Mike Isabella’s idea of a perfect dinner out has three essential components — a welcome feel, cocktail in hand and delicious food at the ready.
Those are the elements the “Top Chef All Stars” runner-up is incorporating at his new restaurant Bandolero (3241 M Street, N.W.) where he likes to “have fun with his food by changing flavors and textures” in the traditional Mexican dishes he offers up with new twists.
A reservation for eight is difficult to get at Bandolero, but in my opinion it’s the perfect number to experience all Bandolero has to offer. We walked in, the hostess greeted us warmly, brought us to the remainder of our party, and we were seated. Our waiter approached, explained the small plates concept, and took our drink orders. In moments drinks were being passed around the table. Throughout the evening the exceptional staff including general manager, James Horn, served us and others attentively but not intrusively. Our glasses were always full, we never searched for a plate and there was always food on the table.
When opening Bandolero, Isabella wanted two things: “lots of tacos and strong margaritas.” Drinks by head mixologist, Sam Babcock, are not only strong but delicious renditions of classics. Each drink is perfectly balanced. The basic margarita falls short on flavor, but don’t waste time on the basic when standouts like the frozen prickly pear margarita exist; it’s Isabella’s favorite. Other well-crafted drinks include the El Dorado with a five-spice syrup that adds a deep warmth to the cocktail, the fresh Jesus Malverde has cucumber, lime, agave and pork barrel hellfire bitters, and the Casa En Fuego was a mouth full of rich fire from a habanero-infused tequila.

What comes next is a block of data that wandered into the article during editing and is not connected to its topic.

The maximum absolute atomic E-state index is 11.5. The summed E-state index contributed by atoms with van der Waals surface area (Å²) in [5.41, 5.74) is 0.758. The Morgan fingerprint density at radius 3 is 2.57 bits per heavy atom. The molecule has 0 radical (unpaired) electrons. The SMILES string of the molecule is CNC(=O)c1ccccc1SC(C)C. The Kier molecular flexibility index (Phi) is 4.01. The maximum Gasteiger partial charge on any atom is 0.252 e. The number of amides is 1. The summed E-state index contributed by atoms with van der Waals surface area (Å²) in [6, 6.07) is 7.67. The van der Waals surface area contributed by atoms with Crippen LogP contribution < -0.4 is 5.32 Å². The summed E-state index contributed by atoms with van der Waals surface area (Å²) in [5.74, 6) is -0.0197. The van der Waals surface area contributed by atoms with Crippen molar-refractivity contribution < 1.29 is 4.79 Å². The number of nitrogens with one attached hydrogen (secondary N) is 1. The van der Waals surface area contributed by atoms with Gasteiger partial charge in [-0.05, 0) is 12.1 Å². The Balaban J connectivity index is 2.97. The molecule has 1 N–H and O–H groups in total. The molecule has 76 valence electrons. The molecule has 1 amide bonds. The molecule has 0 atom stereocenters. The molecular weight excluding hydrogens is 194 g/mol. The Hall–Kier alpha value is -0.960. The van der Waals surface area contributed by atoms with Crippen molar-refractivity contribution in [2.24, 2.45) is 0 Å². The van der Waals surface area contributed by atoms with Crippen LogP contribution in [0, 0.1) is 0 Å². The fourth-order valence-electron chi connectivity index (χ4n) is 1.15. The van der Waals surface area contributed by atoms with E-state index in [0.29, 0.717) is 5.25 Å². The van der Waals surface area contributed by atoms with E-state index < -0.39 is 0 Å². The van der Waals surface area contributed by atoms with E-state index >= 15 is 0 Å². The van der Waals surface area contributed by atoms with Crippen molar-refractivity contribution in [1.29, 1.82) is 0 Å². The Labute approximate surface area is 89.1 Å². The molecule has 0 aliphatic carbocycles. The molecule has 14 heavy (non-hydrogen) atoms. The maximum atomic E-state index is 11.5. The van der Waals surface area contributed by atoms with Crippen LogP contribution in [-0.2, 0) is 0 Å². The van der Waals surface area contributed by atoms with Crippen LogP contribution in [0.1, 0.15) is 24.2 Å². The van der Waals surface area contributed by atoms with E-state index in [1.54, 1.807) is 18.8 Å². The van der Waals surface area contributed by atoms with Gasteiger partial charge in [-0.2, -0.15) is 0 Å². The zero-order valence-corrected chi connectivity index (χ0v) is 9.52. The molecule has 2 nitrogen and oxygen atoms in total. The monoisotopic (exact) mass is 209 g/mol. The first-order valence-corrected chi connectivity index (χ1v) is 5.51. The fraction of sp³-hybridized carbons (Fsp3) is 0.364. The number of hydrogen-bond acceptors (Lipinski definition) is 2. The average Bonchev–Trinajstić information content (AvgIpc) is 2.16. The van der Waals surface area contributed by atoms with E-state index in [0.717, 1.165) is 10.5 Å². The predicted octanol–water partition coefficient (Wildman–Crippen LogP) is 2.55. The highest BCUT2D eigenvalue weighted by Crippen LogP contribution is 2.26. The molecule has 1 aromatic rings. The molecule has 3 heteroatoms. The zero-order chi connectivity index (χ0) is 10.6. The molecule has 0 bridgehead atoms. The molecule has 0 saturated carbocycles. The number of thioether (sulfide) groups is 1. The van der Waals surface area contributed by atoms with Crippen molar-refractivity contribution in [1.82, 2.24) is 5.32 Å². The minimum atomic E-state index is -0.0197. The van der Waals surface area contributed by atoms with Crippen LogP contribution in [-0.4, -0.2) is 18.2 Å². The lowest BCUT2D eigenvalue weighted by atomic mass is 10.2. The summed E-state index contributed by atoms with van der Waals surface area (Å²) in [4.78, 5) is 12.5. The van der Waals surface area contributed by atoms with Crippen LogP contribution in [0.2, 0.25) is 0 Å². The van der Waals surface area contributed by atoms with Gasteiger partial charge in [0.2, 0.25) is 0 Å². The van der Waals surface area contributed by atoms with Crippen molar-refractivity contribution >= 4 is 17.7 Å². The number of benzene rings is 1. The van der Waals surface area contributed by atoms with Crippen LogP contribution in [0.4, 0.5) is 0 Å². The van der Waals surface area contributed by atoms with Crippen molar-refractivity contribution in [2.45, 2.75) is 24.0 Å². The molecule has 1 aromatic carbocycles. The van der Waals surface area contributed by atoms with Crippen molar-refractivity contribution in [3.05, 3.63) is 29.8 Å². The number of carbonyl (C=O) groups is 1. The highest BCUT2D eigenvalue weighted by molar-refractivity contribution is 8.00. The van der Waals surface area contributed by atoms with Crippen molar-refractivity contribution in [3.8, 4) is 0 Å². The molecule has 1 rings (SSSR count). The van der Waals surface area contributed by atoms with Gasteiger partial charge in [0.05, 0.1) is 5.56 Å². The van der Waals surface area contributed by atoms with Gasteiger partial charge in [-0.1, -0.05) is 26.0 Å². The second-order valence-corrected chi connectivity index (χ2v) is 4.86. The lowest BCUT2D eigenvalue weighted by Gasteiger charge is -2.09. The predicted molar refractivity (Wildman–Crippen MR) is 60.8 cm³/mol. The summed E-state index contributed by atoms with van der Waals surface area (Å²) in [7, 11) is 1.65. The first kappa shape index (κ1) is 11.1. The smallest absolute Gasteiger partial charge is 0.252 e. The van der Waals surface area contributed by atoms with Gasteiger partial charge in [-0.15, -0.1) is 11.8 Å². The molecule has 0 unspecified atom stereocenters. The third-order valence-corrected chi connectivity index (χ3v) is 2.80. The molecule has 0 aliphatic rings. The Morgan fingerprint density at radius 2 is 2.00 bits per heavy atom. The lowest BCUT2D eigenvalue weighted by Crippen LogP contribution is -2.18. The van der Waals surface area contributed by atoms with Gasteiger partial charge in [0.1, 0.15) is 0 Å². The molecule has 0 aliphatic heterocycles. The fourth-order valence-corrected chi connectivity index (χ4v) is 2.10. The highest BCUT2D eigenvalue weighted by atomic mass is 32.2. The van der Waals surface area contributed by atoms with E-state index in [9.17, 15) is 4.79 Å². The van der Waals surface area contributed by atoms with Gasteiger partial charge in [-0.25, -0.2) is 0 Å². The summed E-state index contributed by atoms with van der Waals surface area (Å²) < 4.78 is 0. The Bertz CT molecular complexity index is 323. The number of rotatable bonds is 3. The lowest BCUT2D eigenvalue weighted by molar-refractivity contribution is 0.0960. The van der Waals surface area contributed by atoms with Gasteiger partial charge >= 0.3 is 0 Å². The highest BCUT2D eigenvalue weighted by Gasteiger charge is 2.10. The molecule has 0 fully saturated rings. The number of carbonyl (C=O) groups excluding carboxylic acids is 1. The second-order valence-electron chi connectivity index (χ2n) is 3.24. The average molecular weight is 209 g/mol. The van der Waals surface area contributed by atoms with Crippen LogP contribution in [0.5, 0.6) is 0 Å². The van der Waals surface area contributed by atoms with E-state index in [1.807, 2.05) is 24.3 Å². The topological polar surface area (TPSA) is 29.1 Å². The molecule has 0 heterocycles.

The moment the first dish arrived, flavors began exploding in our mouths. The guacamole is tangy and fresh, and not only does Bandolero succeed with its guacamole but it also serves up an exquisite dip called sikil pak composed of pumpkin seeds, jalapenos and orange. After the dips, we moved on to taquitos and tostadas, a course we quickly dubbed “Mexican sushi.” These fresh raw bites were perfect combinations of unexpected flavors. The blue crab with coconut and red chili was too good to pass up, even though I’m sensitive to shellfish. The tuna with ginger and sweet potato as well as the snapper with charred mango and jicama were the two overall favorites at the table.
Then it was time for tacos. We couldn’t wait to try the crispy mahi mahi with chipotle, avocado and lime but we ended up being blown away by the complexity of flavors in the suckling pig tacos with apple and habanero mustard. Each bite of this taco with its fresh ingredients was absolute perfection. The BBQ chicken taco however, was dry and bland.
We started getting full, but couldn’t resist ordering a few more items. I had been eying the nachos with crispy goat and goat cheese and they turned out to be amazing. Also, the queso fundido with duck confit, manchego and egg was delectable. The sweet plantains were almost as good as my Cuban grandmother’s. After such fantastic courses, we couldn’t possibly eat anything else, at least until dessert. We ordered the sopapillas — fried donuts with dulce de leche, the besitos de coco (little coconut cookies) and the spicy chocolate ice cream. Before we knew it the plates were scraped clean.
As I look back at the meal I realize that Bandolero gets high marks with almost every drink and dish. Isabella’s menu is creative, playful and full of unexpected combinations. The Day of the Dead theme of the restaurant feels authentic, but it also creates a very dark and loud dining room. We found ourselves yelling across the table when conversing. However, the bar at the front of the restaurant is a bright warm spot with reclaimed materials where the playfulness of the theme shines through. Bandolero is an absolute must try, and without a doubt serves up some of the best Mexican cuisine I have tasted in the city.